There are some great therapists out there. There are also some bad ones – I’m sorry to say. Anyone who has read any of my recent posts will know that I had the misfortune of meeting a therapist who turned out to be abusive.
In my last post, Setting Boundaries, I mentioned the difference between boundary crossings (which can often by addressed and dealt with in therapy and can even be helpful talking points), versus boundary violations (things that therapists simply should not do).
A quick reminder:
Now I’m going to list ten boundary violations that are absolute red flags in psychotherapy. If you notice any of the below signs of bad therapy, it’s important that you seek further advice and support as soon as possible. And it might also be a good idea to find a new therapist.
- My therapist wants to have a sexual or romantic relationship with me inside or outside the consulting room.
This is never okay! Sexual boundary crossings are a purely selfish act and abuse of power on the part of the therapist. Unfortunately these instances do occur, because clients are made to feel special by their therapist. They may crave an extension of the love and safety experienced when in the therapist’s room (who wouldn’t) and they are often happy to go along with it – until it devastates them physically and emotionally further on down the line.
Therapists often asks clients to keep quiet about this, by saying things like: “if this gets out it will ruin me and/or my family.” Famous words from my own ex-therapist about our communication outside of sessions: “I’m taking a risk and you could make a fool out of me.” This is an example of pushing the guilt back towards the client, who is vulnerable and has done nothing wrong.
2. My counsellor says says he/she would like to have an affair with me when treatment is over.
Most therapists will agree that post-termination affairs are an absolute no-no. As in the scenario above, the power difference is and always will be present, which is highly damaging to the client even when carefully handled. A therapist who makes this suggestion during treatment is already undermining their work and is likely to be encouraging the client to ‘feel better’ (whether intentional or not) so that they can change the nature of the relationship.
There are rules in some countries about therapists waiting a certain time period (eg two years) before starting a relationship with a client. However even in this instance, I’ve heard of people marrying their therapists and it still ending in disaster. I’m sure there are very rare cases where it does work out – but probably isn’t worth the risk.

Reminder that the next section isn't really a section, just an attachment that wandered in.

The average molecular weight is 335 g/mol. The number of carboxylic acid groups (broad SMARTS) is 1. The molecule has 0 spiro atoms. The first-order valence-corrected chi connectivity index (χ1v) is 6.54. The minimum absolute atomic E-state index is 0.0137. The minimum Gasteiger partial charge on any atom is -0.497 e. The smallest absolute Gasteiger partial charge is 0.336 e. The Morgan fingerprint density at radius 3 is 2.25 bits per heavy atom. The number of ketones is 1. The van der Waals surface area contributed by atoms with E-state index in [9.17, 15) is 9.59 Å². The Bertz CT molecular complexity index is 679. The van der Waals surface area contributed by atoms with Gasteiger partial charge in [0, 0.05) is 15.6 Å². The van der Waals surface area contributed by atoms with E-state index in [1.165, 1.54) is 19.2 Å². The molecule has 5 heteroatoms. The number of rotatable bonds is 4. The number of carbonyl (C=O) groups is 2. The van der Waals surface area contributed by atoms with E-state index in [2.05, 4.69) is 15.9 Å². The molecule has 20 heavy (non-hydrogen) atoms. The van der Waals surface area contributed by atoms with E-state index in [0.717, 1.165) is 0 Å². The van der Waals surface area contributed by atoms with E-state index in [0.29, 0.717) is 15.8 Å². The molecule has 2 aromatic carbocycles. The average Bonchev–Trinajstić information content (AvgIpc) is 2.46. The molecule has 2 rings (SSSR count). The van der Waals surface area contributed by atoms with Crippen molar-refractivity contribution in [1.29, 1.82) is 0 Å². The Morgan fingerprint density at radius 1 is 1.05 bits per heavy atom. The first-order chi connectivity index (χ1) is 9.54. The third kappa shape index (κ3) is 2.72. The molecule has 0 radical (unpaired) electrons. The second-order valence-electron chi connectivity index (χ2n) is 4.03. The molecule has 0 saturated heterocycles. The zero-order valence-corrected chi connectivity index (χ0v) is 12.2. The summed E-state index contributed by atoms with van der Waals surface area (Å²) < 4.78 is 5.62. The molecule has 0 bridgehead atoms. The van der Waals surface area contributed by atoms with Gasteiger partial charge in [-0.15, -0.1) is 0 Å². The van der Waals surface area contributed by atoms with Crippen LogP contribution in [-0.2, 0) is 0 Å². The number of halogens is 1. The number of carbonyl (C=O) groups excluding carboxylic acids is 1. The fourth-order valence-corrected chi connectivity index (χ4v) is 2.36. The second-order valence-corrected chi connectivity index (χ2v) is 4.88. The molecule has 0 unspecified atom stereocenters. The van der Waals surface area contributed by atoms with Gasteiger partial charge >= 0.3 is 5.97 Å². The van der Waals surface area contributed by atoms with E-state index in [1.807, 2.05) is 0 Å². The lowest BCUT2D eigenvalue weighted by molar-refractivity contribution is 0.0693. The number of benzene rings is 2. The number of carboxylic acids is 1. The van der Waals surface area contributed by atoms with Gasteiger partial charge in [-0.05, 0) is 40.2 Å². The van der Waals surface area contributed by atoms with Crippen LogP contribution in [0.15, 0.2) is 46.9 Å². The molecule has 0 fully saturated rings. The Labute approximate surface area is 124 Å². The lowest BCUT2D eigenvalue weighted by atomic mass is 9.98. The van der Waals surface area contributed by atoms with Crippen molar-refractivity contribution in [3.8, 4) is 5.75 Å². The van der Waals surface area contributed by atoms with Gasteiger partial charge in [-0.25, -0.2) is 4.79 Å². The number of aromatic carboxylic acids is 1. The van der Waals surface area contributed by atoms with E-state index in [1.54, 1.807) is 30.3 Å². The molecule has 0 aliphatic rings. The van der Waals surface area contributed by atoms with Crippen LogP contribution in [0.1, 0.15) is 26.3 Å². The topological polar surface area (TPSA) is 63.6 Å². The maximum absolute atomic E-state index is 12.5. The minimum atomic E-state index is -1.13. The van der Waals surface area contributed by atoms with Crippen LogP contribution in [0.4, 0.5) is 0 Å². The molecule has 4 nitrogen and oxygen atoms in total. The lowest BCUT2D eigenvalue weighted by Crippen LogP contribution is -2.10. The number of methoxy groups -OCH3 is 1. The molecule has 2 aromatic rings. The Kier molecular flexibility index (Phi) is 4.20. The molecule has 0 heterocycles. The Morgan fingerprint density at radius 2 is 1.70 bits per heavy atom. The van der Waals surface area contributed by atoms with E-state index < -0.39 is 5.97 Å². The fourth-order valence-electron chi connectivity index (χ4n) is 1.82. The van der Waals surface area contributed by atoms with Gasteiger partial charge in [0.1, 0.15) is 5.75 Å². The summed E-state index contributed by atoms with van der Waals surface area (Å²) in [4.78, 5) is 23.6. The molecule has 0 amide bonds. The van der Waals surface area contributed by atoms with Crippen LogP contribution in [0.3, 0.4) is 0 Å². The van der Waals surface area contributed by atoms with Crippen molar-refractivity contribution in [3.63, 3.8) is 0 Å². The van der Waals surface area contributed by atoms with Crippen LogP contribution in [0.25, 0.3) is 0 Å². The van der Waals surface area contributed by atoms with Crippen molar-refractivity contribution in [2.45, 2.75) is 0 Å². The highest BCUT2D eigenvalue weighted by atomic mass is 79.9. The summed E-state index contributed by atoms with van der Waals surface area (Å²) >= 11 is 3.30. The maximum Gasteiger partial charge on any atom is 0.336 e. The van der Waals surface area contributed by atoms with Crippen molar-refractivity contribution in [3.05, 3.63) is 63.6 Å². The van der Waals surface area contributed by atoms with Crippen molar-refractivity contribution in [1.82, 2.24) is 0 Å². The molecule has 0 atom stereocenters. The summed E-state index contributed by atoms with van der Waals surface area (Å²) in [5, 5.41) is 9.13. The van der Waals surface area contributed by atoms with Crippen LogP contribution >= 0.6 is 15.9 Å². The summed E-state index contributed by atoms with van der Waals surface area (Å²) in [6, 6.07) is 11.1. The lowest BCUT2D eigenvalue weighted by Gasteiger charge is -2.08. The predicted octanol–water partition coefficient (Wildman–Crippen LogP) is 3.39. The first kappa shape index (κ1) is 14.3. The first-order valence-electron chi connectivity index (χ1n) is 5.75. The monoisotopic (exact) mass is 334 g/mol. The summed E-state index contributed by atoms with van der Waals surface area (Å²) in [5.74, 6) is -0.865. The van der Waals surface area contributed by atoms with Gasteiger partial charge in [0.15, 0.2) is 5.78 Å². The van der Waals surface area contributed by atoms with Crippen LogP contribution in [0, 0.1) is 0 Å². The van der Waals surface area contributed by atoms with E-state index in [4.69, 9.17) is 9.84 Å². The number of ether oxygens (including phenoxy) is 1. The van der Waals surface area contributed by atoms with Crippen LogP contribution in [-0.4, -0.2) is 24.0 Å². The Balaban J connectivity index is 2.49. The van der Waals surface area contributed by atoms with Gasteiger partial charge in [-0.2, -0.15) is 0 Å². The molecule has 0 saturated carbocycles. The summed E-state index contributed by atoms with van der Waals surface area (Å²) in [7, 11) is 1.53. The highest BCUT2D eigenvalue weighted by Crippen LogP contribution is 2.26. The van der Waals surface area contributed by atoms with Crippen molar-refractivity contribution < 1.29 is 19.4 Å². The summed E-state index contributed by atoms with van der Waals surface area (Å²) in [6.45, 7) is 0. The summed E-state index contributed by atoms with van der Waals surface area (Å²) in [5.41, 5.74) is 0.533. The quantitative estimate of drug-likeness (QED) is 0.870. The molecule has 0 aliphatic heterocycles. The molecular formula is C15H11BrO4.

3. My therapist told me that I was his/her favourite client.
There should be absolutely no favouritism. Or talking about other clients. Highlighting your positive traits and encouraging you is a good thing – but suggesting you are in some way ‘special’ in comparison to other patients could be a sign of grooming.
4. My counsellor talks excessively about personal issues without any therapeutic purpose
Providing examples from the therapist’s own life is not a bad thing, if used minimally and in order to benefit the client or establish better rapport. Everything a therapist discloses about themselves, they should be doing with the knowledge that it is beneficial to the patient’s needs. If the session becomes about the therapist and their problems rather than the client, or if roles become reversed, it’s time to cut and run!
5. My therapist tries to enlist my help with something not related to my therapy
This is just one example of dual relationships and also could be seen as an abuse of power. Business relationships, friendships, etc – they are all forbidden. Some exceptions may be made in very small communities where the therapist has an unavoidable link to the client, but this should be discussed openly in sessions and the boundaries made clear.
6. My counsellor encourages dependency by allowing me to get my emotional needs met by them
This is where the therapist “feeds you fish, rather than helping you to fish for yourself.” If a therapist makes a client believe that they are the only person able to provide the support and encouragement they need, this could be fostering a dependency. Therapists should be helping to provide the tools for independence and growth. (In my experience, some attachment to the therapist is needed in order to heal, but this is very different to fostering dependency.)
7. My therapist has told me that I should break ties with most of my important relationships and I don’t understand why
A healthy relationship is one where the clinician is encouraging of positive relationships and connections outside of the their office.
8. My counsellor answers the phone during my session
This one requires little explanation. It’s a terrible and ignorant thing to do. Perhaps there are some incredibly rare circumstances (eg emergencies) where this might be acceptable.
9. My therapist pushes me into highly vulnerable feelings or memories against my wishes
Therapy should be at the pace of the client. There should never be any pressure to explore difficult feelings or memories.
10. My counsellor keeps changing the length of my sessions. Sometimes it’s 20 minutes, other times it’s an hour and a half
Therapy should start on time and finish on time. Of course, there may be occasional exceptions where the therapist is unavoidably late (as is life), but this should be rare. An important part of boundary setting and making the client feel safe, is a predictable session length.
If you are interested in this post, feel free to subscribe to my blog for further upcoming posts on the more ‘subtle’ warning signs of questionable therapy.
Have you experienced poor therapeutic practices? Feel free to post a comment in the box below. (If accessing by WordPress Reader the box might not show up, but you can find it on the direct link here.)